You could make this trip in one day, but we found it easier to enjoy the drive and break it up into two days. We stayed overnight in the city of Chillan. We also took some time to stop in the Araucania town of Temuco. We headed straight for the open-air mercado where we wandered through stalls of glorious food, ate the best ceviche, carne skewers and tried the Chilean favorite drink of Mote Con Huesillos (peach juice and wheat seeds). It was Sunday and many places were closed, but the nearby Araucania village was a popular recommendation that we were not able to explore. As soon as you leave Chillan and enter the forest area, the scenery becomes ever-changing and lusher with multiple volcanos in the background.

Advisor - Barbara Zerbe

A note from Barbara

Be prepared to pay cash for toll roads constantly. Our rental car covered tolls around the city, but soon we were dishing out pesos. I think we spent approximately $70 U.S. in tolls for the entire trip.

Days 6-7: Pucon & Valdivia

waterfall surrounded by trees and greenery

Pucon and the active Villarica volcano are just a taste of the beautiful natural wonderland of Southern Chile. If you are staying at a place like Cabañas Vistas Pucon, it may be tempting to just lay in the window bench reading, daydreaming interrupted only by soaking in your own personal wooden hot tub, but there is so much natural beauty to explore. I am an avid hiker and the Sendero Mirado de los Crateres is one of the best I've ever taken. It requires more off-road driving to get to the trailhead, but the 5-6 mile hike up partially up the volcano is worth it.

On another day, we did a much shorter, but still spectacular hike to El Salto de Claro (waterfall) and then drove to go spend a couple of hours soaking in the natural termes (hot springs). We drove for two hours one day towards the coast to visit the town of Valdivia. It was a cute port area. We saw some additional scenery and tasted more ceviche and seafood. In hindsight, I might have preferred another day around Pucon at the lake or whitewater rafting.

Day 8-9: Pucon to Vina del Mar via Curico

snow-covered mountain with red bush in the foreground

This stretch was an even longer drive and I'm glad we stopped. We opted to stay near the coast for four days, but I wish we had spent a couple of those days in the wine region. It would have been good to take an extra night in Curcio and take a wine tour during the day - or splurge and stay a night at the glorious Vik. Another option would be to take a day off of Santiago or do a day wine tour from there, but I liked the time to recover from jet lag at the beginning of the trip.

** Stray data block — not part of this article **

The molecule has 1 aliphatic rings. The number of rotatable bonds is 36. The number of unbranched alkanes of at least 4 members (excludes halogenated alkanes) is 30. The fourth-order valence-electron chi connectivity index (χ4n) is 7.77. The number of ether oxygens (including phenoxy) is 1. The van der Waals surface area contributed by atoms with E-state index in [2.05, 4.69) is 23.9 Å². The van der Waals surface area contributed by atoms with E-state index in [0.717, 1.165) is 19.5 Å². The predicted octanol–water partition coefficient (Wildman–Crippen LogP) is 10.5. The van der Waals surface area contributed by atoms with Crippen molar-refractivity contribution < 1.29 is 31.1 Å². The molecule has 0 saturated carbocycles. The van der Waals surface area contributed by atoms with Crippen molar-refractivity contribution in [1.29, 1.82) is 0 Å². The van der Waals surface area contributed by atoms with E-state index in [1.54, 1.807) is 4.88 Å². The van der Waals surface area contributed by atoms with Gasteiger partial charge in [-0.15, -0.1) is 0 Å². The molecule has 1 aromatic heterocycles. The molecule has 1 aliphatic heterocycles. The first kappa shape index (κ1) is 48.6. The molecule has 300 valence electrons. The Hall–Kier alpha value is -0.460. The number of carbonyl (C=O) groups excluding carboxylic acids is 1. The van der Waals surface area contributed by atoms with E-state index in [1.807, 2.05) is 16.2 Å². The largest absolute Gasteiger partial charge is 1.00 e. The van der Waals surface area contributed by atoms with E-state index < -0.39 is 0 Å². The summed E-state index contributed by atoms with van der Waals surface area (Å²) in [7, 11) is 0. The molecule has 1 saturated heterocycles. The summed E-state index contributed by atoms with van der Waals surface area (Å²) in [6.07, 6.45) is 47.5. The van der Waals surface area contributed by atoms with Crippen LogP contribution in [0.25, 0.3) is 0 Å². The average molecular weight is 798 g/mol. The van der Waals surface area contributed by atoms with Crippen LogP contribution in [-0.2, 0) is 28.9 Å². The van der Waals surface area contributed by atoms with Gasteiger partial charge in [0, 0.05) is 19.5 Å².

Days 10-14: Vina del Mar

beach during daytime

We thought it would be nice to finish our trip with a few days at the beach. While a nice and breezy change from Santiago, it was a little cooler than expected. We were only able to spend a few hours at the beach on one day. That's probably a good thing because due to the hole in the ozone layer, the sun is extra strong here. It was a quick Uber ride to neighboring Valparaiso where we enjoyed wandering the unique and hilly streets. No building is left uncovered as colorful street art and artists are everywhere.

In Vina del Mar we continued our culinary exploration of pisco sours and ceviche. Don Willy's is a small restaurant with a delicious 5-course chef's tasting of Chilean dishes and generous wine pairings. La Vinoteca was another favorite spot that allowed us to taste more of the local Chilean wine.

When it was time to leave, we packed up and made the two-hour drive to the Santiago airport. The international terminal had long lines so give yourself plenty of time.

Need to Know

For a different route, you can go to Vina del Mar after Santiago and then drive even further south to Puerto Montt and fly out of that area.

Advisor - Barbara Zerbe

Travel Advisor

Barbara Zerbe

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This guide is part of our ongoing series on travel to Chile.